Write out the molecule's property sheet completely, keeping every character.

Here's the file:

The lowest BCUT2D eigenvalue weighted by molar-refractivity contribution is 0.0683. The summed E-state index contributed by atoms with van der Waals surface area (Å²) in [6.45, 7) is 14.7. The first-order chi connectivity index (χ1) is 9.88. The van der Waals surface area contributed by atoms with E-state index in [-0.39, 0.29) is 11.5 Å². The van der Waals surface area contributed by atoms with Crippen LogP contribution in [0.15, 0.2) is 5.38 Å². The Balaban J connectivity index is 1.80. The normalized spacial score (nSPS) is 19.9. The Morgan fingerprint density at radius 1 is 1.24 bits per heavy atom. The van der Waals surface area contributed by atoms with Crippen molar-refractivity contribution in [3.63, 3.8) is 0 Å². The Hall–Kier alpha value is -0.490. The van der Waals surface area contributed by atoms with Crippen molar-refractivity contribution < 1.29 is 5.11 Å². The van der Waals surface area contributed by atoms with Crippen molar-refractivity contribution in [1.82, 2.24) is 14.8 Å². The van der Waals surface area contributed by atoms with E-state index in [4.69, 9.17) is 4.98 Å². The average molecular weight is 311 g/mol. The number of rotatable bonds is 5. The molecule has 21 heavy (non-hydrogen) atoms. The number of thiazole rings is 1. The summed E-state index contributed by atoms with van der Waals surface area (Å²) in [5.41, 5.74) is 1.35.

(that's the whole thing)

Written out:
The lowest BCUT2D eigenvalue weighted by molar-refractivity contribution is 0.0683. The summed E-state index contributed by atoms with van der Waals surface area (Å²) in [6.45, 7) is 14.7. The first-order chi connectivity index (χ1) is 9.88. The van der Waals surface area contributed by atoms with E-state index in [-0.39, 0.29) is 11.5 Å². The van der Waals surface area contributed by atoms with Crippen LogP contribution in [0.15, 0.2) is 5.38 Å². The Balaban J connectivity index is 1.80. The normalized spacial score (nSPS) is 19.9. The Morgan fingerprint density at radius 1 is 1.24 bits per heavy atom. The van der Waals surface area contributed by atoms with Crippen molar-refractivity contribution in [3.63, 3.8) is 0 Å². The Hall–Kier alpha value is -0.490. The van der Waals surface area contributed by atoms with Crippen molar-refractivity contribution < 1.29 is 5.11 Å². The van der Waals surface area contributed by atoms with Crippen molar-refractivity contribution in [1.82, 2.24) is 14.8 Å². The van der Waals surface area contributed by atoms with E-state index in [4.69, 9.17) is 4.98 Å². The average molecular weight is 311 g/mol. The number of rotatable bonds is 5. The molecule has 21 heavy (non-hydrogen) atoms. The number of thiazole rings is 1. The summed E-state index contributed by atoms with van der Waals surface area (Å²) in [5.41, 5.74) is 1.35.